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On a chilly day in London in early February, the vast River Court Auditorium at Goldman Sachs International's Fleet Street headquarters is packed. In the audience are several hundred members of the City's business elite, including hedge-fund specialists, corporate officials, and currency dealers. The big draw is Jim O'Neill, a self-deprecating Manchester native who has made his name predicting the dollar's fall against the euro and other major currencies. His lectures attract crowds of pros eager to divine his secrets.
A partner and head of global economic research at Goldman, O'Neill has won respect for prescient calls such as the one that accurately forecast that the euro would rise from $1.25 in February, 2004, to $1.30 a year later. He predicted the yen's rise in the mid-1990s and also makes calls on other currencies such as the Swiss franc and the Canadian dollar. At Goldman, a market leader in the $1 trillion-a-day currency market, O'Neill is a rock star. "He has certainly been the top foreign-exchange economist anywhere in the world in the past decade," notes Gavyn Davies, a former BBC chairman and onetime co-head of Goldman's global economics group.
O'Neill doesn't commit himself to a particular ideology. Instead he takes a pragmatic, long-term view of the global economy and looks for new ways to analyze data. The Goldman guru's trailblazing approach to parsing countries' current-account numbers shows an aptitude for tackling difficult problems with new models. In 1999, O'Neill created a "broad balance of payments," which recalibrated traditional models based on the flow of goods and services. By adding foreign direct investment and bond and equity flows to the mix, he came up with a more precise measure of capital flows. "He looks at fundamental things and doesn't get swept away by short-term events," says John Williamson, senior fellow at the Institute for International Economics in Washington.SLOWING DEMAND
O'Neill's broad-balance calculation essentially is a guide to supply and demand for the major currencies. It has become widely acknowledged as the gold standard for tracking investment flows. Based on this method, he continues to see weakness in the dollar to the tune of an 8% decline against the euro over the next 12 months. That would put the dollar at $1.40 to the euro by February, 2006. What will drive the decline, he says, is slowing demand for U.S. assets among foreigners. Indeed, there has been an outflow of foreign direct investment from the U.S. over the past two-and-a-half years that has paralleled a 30% drop in the value of the dollar against the euro and a 12% fall vs. the yen. While foreign central banks continue to buy U.S. Treasuries that finance America's deficit and recycle dollar-denominated profits, O'Neill says the notion that the U.S. is attracting a flood of capital is outdated.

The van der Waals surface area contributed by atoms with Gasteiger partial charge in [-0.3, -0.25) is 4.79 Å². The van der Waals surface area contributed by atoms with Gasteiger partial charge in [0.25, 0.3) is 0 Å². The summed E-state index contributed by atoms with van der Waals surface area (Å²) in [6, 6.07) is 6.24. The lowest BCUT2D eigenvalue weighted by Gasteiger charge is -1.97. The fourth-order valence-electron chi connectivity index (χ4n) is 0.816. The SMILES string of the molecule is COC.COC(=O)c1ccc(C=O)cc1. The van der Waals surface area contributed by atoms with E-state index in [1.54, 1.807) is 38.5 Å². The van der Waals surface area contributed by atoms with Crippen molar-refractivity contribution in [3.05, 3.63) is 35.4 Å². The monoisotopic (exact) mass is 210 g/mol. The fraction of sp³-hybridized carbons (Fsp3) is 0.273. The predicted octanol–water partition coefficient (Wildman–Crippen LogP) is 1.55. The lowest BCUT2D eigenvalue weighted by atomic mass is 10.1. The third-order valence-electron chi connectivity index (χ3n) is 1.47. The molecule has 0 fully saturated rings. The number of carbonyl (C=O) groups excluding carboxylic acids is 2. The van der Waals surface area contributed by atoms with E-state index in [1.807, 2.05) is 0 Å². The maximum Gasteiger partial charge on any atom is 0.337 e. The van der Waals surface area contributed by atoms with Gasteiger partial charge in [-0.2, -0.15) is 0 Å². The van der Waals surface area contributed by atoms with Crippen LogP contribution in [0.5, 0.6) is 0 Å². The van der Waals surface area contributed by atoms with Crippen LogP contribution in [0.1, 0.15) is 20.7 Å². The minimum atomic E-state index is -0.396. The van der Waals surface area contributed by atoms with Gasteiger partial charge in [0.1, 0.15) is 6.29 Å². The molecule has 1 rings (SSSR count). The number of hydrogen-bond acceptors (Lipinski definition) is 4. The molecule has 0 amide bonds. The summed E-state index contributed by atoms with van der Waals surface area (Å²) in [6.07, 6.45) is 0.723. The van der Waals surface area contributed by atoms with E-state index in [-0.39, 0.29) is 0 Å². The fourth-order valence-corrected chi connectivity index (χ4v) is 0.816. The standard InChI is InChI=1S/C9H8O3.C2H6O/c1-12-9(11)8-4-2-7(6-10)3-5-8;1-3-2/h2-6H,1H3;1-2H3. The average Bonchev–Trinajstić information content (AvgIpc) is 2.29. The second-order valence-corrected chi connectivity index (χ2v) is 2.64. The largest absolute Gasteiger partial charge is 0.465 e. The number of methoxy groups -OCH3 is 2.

Other foreign-exchange forecasters are less sure of the dollar's continuing weakness, noting its rise against the euro so far this year. Critics say the broad-balance calculation hasn't given O'Neill special powers of clairvoyance. "He has been negative on the dollar since the late 1990s," says David Woo, head of foreign-exchange strategy at Barclays Capital Inc. (BCS
) in London. "He was initially wrong and then proved right."
O'Neill is confident his forecasts will weather such skepticism. The true test of the dollar's direction will come in the next few months. If it stays in a funk, O'Neill is likely to draw even bigger crowds at those currency-forecasting seminars. By Laura Cohn, with Stanley Reed, in London